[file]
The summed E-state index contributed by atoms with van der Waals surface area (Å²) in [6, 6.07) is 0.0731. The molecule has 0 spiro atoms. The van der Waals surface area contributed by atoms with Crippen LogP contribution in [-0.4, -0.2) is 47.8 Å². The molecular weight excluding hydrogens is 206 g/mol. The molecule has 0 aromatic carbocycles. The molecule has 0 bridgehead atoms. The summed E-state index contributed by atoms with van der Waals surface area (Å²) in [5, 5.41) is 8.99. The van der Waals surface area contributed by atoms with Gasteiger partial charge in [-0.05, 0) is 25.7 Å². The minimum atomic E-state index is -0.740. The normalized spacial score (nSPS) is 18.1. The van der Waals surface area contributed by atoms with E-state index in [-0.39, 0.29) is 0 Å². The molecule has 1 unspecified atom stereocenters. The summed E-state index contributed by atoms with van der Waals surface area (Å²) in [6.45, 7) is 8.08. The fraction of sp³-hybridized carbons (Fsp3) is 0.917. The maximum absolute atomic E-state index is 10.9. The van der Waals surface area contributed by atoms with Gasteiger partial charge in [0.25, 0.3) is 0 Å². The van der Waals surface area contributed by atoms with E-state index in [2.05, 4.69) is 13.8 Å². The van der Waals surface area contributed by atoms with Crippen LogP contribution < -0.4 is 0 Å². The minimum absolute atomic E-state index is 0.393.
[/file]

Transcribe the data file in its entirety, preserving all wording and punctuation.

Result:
The summed E-state index contributed by atoms with van der Waals surface area (Å²) in [6, 6.07) is 0.0731. The molecule has 0 spiro atoms. The van der Waals surface area contributed by atoms with Crippen LogP contribution in [-0.4, -0.2) is 47.8 Å². The molecular weight excluding hydrogens is 206 g/mol. The molecule has 0 aromatic carbocycles. The molecule has 0 bridgehead atoms. The summed E-state index contributed by atoms with van der Waals surface area (Å²) in [5, 5.41) is 8.99. The van der Waals surface area contributed by atoms with Gasteiger partial charge in [-0.05, 0) is 25.7 Å². The minimum atomic E-state index is -0.740. The normalized spacial score (nSPS) is 18.1. The van der Waals surface area contributed by atoms with E-state index in [-0.39, 0.29) is 0 Å². The molecule has 1 unspecified atom stereocenters. The summed E-state index contributed by atoms with van der Waals surface area (Å²) in [6.45, 7) is 8.08. The fraction of sp³-hybridized carbons (Fsp3) is 0.917. The maximum absolute atomic E-state index is 10.9. The van der Waals surface area contributed by atoms with Gasteiger partial charge in [0.25, 0.3) is 0 Å². The van der Waals surface area contributed by atoms with E-state index in [2.05, 4.69) is 13.8 Å². The van der Waals surface area contributed by atoms with Crippen LogP contribution < -0.4 is 0 Å². The minimum absolute atomic E-state index is 0.393.